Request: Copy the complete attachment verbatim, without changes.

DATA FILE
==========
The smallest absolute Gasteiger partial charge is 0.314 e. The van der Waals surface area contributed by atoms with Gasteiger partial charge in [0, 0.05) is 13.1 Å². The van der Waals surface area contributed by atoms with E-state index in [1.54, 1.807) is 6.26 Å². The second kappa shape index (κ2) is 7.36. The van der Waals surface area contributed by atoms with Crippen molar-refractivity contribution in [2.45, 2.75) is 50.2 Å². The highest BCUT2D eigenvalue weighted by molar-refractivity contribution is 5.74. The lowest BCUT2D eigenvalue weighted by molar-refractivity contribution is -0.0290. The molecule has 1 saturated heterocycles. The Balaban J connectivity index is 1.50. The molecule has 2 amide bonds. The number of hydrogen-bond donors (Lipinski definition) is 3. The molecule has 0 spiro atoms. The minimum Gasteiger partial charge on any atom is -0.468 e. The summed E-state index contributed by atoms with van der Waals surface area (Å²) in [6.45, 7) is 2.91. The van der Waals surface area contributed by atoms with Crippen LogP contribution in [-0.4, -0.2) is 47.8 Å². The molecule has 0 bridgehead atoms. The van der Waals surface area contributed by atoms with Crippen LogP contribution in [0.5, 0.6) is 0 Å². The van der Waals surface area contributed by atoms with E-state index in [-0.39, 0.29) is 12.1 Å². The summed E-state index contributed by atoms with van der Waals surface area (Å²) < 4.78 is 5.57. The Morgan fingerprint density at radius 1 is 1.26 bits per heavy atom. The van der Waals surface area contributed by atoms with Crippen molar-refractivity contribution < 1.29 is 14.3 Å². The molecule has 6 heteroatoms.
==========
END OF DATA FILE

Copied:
The smallest absolute Gasteiger partial charge is 0.314 e. The van der Waals surface area contributed by atoms with Gasteiger partial charge in [0, 0.05) is 13.1 Å². The van der Waals surface area contributed by atoms with E-state index in [1.54, 1.807) is 6.26 Å². The second kappa shape index (κ2) is 7.36. The van der Waals surface area contributed by atoms with Crippen molar-refractivity contribution in [2.45, 2.75) is 50.2 Å². The highest BCUT2D eigenvalue weighted by molar-refractivity contribution is 5.74. The lowest BCUT2D eigenvalue weighted by molar-refractivity contribution is -0.0290. The molecule has 1 saturated heterocycles. The Balaban J connectivity index is 1.50. The molecule has 2 amide bonds. The number of hydrogen-bond donors (Lipinski definition) is 3. The molecule has 0 spiro atoms. The minimum Gasteiger partial charge on any atom is -0.468 e. The summed E-state index contributed by atoms with van der Waals surface area (Å²) in [6.45, 7) is 2.91. The van der Waals surface area contributed by atoms with Crippen LogP contribution in [-0.4, -0.2) is 47.8 Å². The molecule has 0 bridgehead atoms. The van der Waals surface area contributed by atoms with Crippen LogP contribution in [0.5, 0.6) is 0 Å². The van der Waals surface area contributed by atoms with E-state index in [-0.39, 0.29) is 12.1 Å². The summed E-state index contributed by atoms with van der Waals surface area (Å²) < 4.78 is 5.57. The Morgan fingerprint density at radius 1 is 1.26 bits per heavy atom. The van der Waals surface area contributed by atoms with Crippen molar-refractivity contribution < 1.29 is 14.3 Å². The molecule has 6 heteroatoms.